|Watercore in a Lady Apple. Click for close-up.|
You'd think juiciness would be a straightforward trait specific to each apple variety.
Coarse-grained apples, with large cells, hold more juice than fine-graned, smaller-cell breeds. Watermelon vs potato.
Sometimes however things get a little haywire and the tree forces water, tree-sap really, into the apple so fast that some of it ends up between the cells.
The sap is sweet with sorbitol, a kind of sugar alcohol, and maybe other sugars as well. It serves as a kind of tree antifreeze when the temperature drops.
I'm pleased to learn this, having previously noted a kind of heady alcoholic quality to some (not all) of the watercored apples I've had.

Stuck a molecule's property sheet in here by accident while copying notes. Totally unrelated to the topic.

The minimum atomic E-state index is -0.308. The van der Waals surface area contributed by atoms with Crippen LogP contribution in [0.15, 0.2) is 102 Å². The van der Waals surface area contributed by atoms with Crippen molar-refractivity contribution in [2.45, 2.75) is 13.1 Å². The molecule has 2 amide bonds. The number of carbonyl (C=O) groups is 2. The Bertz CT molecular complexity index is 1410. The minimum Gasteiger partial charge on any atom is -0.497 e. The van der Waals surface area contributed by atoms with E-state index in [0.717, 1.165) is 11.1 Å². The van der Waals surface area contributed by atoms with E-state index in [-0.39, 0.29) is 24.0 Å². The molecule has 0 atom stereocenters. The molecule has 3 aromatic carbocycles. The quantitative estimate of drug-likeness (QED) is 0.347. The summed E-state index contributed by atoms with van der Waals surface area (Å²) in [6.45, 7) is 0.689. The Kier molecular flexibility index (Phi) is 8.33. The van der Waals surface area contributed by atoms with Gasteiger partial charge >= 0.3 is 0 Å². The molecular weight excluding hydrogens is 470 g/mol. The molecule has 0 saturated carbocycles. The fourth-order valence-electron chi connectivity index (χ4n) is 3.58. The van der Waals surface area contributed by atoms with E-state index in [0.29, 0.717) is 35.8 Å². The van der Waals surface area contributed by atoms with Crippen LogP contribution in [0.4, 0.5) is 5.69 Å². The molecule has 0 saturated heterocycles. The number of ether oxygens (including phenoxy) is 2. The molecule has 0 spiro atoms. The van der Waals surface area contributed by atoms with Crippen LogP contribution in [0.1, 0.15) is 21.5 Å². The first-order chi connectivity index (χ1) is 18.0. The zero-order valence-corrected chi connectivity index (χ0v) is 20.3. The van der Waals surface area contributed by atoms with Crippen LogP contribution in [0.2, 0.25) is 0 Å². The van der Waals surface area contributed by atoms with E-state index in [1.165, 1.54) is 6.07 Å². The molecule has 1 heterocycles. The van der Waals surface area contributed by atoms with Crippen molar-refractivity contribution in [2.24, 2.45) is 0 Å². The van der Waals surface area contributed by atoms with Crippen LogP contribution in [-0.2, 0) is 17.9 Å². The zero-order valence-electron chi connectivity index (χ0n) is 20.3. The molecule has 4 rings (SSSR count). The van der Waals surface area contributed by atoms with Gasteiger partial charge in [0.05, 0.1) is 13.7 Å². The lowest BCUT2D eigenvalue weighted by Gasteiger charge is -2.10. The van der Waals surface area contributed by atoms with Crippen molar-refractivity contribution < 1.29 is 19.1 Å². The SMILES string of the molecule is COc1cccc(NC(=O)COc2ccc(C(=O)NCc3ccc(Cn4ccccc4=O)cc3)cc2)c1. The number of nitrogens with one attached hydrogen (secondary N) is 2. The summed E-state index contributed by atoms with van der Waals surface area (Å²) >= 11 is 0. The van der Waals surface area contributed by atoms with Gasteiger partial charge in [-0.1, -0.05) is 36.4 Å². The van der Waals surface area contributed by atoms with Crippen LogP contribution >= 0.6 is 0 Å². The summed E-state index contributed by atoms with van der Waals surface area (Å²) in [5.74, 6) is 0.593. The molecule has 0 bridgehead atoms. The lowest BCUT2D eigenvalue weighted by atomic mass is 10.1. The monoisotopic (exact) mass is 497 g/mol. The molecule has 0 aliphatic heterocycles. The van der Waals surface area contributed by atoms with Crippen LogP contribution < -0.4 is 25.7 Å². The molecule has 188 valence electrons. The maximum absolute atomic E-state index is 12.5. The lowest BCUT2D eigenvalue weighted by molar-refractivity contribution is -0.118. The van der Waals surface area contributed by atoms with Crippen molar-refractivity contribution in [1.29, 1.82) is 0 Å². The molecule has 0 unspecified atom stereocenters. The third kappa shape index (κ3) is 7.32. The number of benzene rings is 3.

I can't say whether this is just the taste of the sorbitol or of some further process that takes place during storage.
Although watercore is considered a disorder, and in extreme cases can be disfiguring, it's not caused by any germ or other organism and is safe (and interesting) to eat.
In Japan apples with watercore are called "honeyed" and are delicacies that command a premium.
Nonetheless most Western growers seek to avoid watercore. Common advice is to monitor the apple crop and harvest whenever watercore first appears. Farmers sometimes forestall watercore by adjusting nitrogen and calcium fertilizers.
If not for these measures, we'd encounter this condition more frequently than we do.
It's not always an improvement, especially when it upsets a well-balanced apple or overwhelms flavors that are especially harmonious.
I've been enjoying it in Lady Apple but regretting it in Cox's Orange Pippin.
Have you ever found watercore in apples? Did you like it?